2012-11-05 07:00:15 PM

Crid:


Not bad but we need a better angled pic of her tomatoes.
 
2012-11-05 07:08:25 PM
giant tomatoes mean bigger pizzas
 
2012-11-05 07:34:47 PM
Didn't the Simpsons already cover this?
 
2012-11-05 07:53:36 PM
I used to live in Milpitas, so I'm getting a kick out of these replies.


/smellpitas
 
2012-11-05 08:30:03 PM
First sentence of the article: A tomato genetically modified to produce a certain peptide has managed to do a pretty good job of lower plaque build up in the arteries of mice - so one day, you could help your heart simply popping down some produce.

You can do that now.

Last sentence of the article: If nothing else, most of us should be eating more vegetables anyway.

The author obviously got his Journalism degree at the prestigious NSSU.
 
2012-11-05 08:32:38 PM

Hots_Kebabs: giant tomatoes mean bigger pizzas


And more pizza sauce!
 
2012-11-05 08:40:35 PM

Jedekai: jbuist: There's also a purple tomato that uses genes taken from snapdragon plants. Aside from turning it purple it increases the anti-oxidant levels rather substantially. In lab mice prone to cancer it has shown to be very effective in delaying cancer considerably.

THAT is what I want to see out of GMO crops. Well, and this stuff. Fixing corn up so that you can spray RoundUp all over it? Uh, no.

Since around 15,000 B.C. that's kind of been the whole point of crop husbandry, bonehead.


Wow, I had no idea Roundup® was around that long!

Seriously, if it can be patented, it should be labeled a GMO. If it was created through generations of painstaking cross-pollination or breeding, I'm okay with that being sold as "natural" even if humans were integral to its existence. If you have a reliable source that says crops were hybridized (or whatever the correct biology term is) to be more resistant to an herbicide since agriculture was invented, I'd like to see it. Bug-resistance? Sure. Able to tolerate non-native climates? Okay. But herbicides? I'm skeptical about that.
 
2012-11-05 08:44:56 PM
I'm worried about genetically modified tomatoes because no one ever counts to tomato.
 
2012-11-05 08:54:11 PM

Mitch Taylor's Bro: Jedekai: jbuist: There's also a purple tomato that uses genes taken from snapdragon plants. Aside from turning it purple it increases the anti-oxidant levels rather substantially. In lab mice prone to cancer it has shown to be very effective in delaying cancer considerably.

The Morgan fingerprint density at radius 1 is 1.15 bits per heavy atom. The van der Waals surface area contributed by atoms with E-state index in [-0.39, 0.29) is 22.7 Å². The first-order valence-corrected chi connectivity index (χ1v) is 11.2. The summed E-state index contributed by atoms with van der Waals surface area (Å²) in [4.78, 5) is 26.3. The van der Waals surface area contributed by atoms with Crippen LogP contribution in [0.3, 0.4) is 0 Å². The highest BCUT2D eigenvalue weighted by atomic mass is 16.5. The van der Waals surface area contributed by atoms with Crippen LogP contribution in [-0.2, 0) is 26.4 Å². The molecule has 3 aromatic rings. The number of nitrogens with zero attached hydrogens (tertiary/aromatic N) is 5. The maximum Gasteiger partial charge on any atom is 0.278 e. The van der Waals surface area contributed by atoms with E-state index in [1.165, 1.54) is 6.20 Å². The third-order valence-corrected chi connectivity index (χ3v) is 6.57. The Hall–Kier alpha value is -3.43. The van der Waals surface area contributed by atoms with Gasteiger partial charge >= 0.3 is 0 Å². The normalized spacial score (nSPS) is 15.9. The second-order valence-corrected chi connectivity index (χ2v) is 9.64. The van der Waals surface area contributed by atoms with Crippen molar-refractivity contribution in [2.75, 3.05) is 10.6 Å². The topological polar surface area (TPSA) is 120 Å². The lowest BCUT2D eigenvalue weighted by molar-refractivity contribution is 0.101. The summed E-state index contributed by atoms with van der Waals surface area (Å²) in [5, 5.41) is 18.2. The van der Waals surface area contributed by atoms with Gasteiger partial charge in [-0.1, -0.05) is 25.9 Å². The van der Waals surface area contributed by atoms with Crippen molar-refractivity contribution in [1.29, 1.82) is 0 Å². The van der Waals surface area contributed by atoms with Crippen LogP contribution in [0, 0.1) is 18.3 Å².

THAT is what I want to see out of GMO crops. Well, and this stuff. Fixing corn up so that you can spray RoundUp all over it? Uh, no.

Since around 15,000 B.C. that's kind of been the whole point of crop husbandry, bonehead.

Wow, I had no idea Roundup® was around that long!

Seriously, if it can be patented, it should be labeled a GMO. If it was created through generations of painstaking cross-pollination or breeding, I'm okay with that being sold as "natural" even if humans were integral to its existence. If you have a reliable source that says crops were hybridized (or whatever the correct biology term is) to be more resistant to an herbicide since agriculture was invented, I'd like to see it. Bug-resistance? Sure. Able to tolerate non-native climates? Okay. But herbicides? I'm skeptical about that.


So, under your definition, technically the weeds are organic because we just selected for resistance. This is Ironic. Well. I'll eat the GMO crop, and you can eat the organic weed.
 
2012-11-05 09:29:30 PM

Mitch Taylor's Bro: Seriously, if it can be patented, it should be labeled a GMO. If it was created through generations of painstaking cross-pollination or breeding, I'm okay with that being sold as "natural" even if humans were integral to its existence.


These two sentences put together like that don't make sense to me. Either I'm having a dumb moment or you don't understand how plant patents work.

You can patent naturally bred varieties of plants. Happens all the time. The Honeycrisp apple was patented (recently fell off), the SweeTango is a new one under patent. There are varieties non food plants like Dipladenia, Coleus, Impatiens, Calibrachoa, Petunia, etc. under patent. They're basically everywhere.

I'm not sure if your statement means we should label these "natural GMO" and patented or if maybe they shouldn't be patented.

I'm not trying to be argumentative, just honestly confused by what you meant.
 
2012-11-05 09:31:53 PM

Kinek: Mitch Taylor's Bro: Jedekai: jbuist: There's also a purple tomato that uses genes taken from snapdragon plants. Aside from turning it purple it increases the anti-oxidant levels rather substantially. In lab mice prone to cancer it has shown to be very effective in delaying cancer considerably.